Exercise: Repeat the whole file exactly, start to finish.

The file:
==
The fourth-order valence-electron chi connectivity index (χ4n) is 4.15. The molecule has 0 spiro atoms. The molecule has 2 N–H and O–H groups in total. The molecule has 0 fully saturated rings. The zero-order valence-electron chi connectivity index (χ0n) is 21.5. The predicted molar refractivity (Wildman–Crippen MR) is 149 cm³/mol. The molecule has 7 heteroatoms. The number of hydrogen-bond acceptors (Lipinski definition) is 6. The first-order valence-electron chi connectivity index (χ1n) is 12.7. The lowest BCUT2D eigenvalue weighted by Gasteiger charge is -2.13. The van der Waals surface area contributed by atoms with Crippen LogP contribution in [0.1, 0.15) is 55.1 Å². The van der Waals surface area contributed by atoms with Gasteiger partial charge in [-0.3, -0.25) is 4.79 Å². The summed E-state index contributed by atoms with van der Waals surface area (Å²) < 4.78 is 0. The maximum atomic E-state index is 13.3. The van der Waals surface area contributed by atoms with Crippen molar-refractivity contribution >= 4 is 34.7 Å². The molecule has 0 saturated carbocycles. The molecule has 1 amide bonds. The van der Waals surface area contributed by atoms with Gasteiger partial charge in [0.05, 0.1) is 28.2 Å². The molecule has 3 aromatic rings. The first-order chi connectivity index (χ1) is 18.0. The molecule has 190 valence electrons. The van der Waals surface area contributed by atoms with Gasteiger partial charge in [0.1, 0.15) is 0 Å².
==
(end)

The fourth-order valence-electron chi connectivity index (χ4n) is 4.15. The molecule has 0 spiro atoms. The molecule has 2 N–H and O–H groups in total. The molecule has 0 fully saturated rings. The zero-order valence-electron chi connectivity index (χ0n) is 21.5. The predicted molar refractivity (Wildman–Crippen MR) is 149 cm³/mol. The molecule has 7 heteroatoms. The number of hydrogen-bond acceptors (Lipinski definition) is 6. The first-order valence-electron chi connectivity index (χ1n) is 12.7. The lowest BCUT2D eigenvalue weighted by Gasteiger charge is -2.13. The van der Waals surface area contributed by atoms with Crippen LogP contribution in [0.1, 0.15) is 55.1 Å². The van der Waals surface area contributed by atoms with Gasteiger partial charge in [-0.3, -0.25) is 4.79 Å². The summed E-state index contributed by atoms with van der Waals surface area (Å²) < 4.78 is 0. The maximum atomic E-state index is 13.3. The van der Waals surface area contributed by atoms with Crippen molar-refractivity contribution >= 4 is 34.7 Å². The molecule has 0 saturated carbocycles. The molecule has 1 amide bonds. The van der Waals surface area contributed by atoms with Gasteiger partial charge in [0.05, 0.1) is 28.2 Å². The molecule has 3 aromatic rings. The first-order chi connectivity index (χ1) is 18.0. The molecule has 190 valence electrons. The van der Waals surface area contributed by atoms with Gasteiger partial charge in [0.1, 0.15) is 0 Å².